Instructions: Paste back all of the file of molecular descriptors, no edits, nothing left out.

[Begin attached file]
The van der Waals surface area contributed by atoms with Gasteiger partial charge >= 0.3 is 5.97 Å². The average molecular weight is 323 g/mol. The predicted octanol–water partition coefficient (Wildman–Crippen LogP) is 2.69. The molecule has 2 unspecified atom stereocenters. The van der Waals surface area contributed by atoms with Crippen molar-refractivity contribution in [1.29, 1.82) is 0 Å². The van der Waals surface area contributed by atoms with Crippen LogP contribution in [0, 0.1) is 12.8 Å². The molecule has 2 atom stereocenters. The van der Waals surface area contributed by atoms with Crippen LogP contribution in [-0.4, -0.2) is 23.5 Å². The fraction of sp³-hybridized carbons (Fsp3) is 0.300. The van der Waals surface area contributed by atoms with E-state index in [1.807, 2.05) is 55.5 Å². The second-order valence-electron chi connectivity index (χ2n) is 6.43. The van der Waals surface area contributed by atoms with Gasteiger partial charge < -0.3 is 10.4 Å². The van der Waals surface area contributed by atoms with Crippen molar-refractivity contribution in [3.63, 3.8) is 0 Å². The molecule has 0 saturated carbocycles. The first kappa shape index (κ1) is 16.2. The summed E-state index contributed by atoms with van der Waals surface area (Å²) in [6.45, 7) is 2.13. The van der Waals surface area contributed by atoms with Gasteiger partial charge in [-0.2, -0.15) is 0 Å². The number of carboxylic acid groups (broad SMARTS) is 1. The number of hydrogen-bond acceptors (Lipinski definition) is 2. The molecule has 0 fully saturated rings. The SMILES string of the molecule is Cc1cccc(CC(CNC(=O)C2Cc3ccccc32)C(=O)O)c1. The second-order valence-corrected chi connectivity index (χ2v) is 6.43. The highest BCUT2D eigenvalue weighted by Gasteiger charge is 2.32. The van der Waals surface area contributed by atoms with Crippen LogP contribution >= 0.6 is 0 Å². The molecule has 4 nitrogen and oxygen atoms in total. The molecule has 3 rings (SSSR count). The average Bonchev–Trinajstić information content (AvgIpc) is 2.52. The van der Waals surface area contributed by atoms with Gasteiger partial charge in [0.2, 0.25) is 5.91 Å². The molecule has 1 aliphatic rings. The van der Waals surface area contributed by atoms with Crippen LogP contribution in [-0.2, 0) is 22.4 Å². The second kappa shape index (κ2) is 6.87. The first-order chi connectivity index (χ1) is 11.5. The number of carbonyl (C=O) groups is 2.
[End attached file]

The van der Waals surface area contributed by atoms with Gasteiger partial charge >= 0.3 is 5.97 Å². The average molecular weight is 323 g/mol. The predicted octanol–water partition coefficient (Wildman–Crippen LogP) is 2.69. The molecule has 2 unspecified atom stereocenters. The van der Waals surface area contributed by atoms with Crippen molar-refractivity contribution in [1.29, 1.82) is 0 Å². The van der Waals surface area contributed by atoms with Crippen LogP contribution in [0, 0.1) is 12.8 Å². The molecule has 2 atom stereocenters. The van der Waals surface area contributed by atoms with Crippen LogP contribution in [-0.4, -0.2) is 23.5 Å². The fraction of sp³-hybridized carbons (Fsp3) is 0.300. The van der Waals surface area contributed by atoms with E-state index in [1.807, 2.05) is 55.5 Å². The second-order valence-electron chi connectivity index (χ2n) is 6.43. The van der Waals surface area contributed by atoms with Gasteiger partial charge < -0.3 is 10.4 Å². The van der Waals surface area contributed by atoms with Crippen molar-refractivity contribution in [3.63, 3.8) is 0 Å². The molecule has 0 saturated carbocycles. The first kappa shape index (κ1) is 16.2. The summed E-state index contributed by atoms with van der Waals surface area (Å²) in [6.45, 7) is 2.13. The van der Waals surface area contributed by atoms with Gasteiger partial charge in [-0.2, -0.15) is 0 Å². The number of carboxylic acid groups (broad SMARTS) is 1. The number of hydrogen-bond acceptors (Lipinski definition) is 2. The molecule has 0 fully saturated rings. The SMILES string of the molecule is Cc1cccc(CC(CNC(=O)C2Cc3ccccc32)C(=O)O)c1. The second-order valence-corrected chi connectivity index (χ2v) is 6.43. The highest BCUT2D eigenvalue weighted by Gasteiger charge is 2.32. The van der Waals surface area contributed by atoms with Crippen LogP contribution >= 0.6 is 0 Å². The molecule has 4 nitrogen and oxygen atoms in total. The molecule has 3 rings (SSSR count). The average Bonchev–Trinajstić information content (AvgIpc) is 2.52. The van der Waals surface area contributed by atoms with Gasteiger partial charge in [0.2, 0.25) is 5.91 Å². The molecule has 1 aliphatic rings. The van der Waals surface area contributed by atoms with Crippen LogP contribution in [-0.2, 0) is 22.4 Å². The second kappa shape index (κ2) is 6.87. The first-order chi connectivity index (χ1) is 11.5. The number of carbonyl (C=O) groups is 2.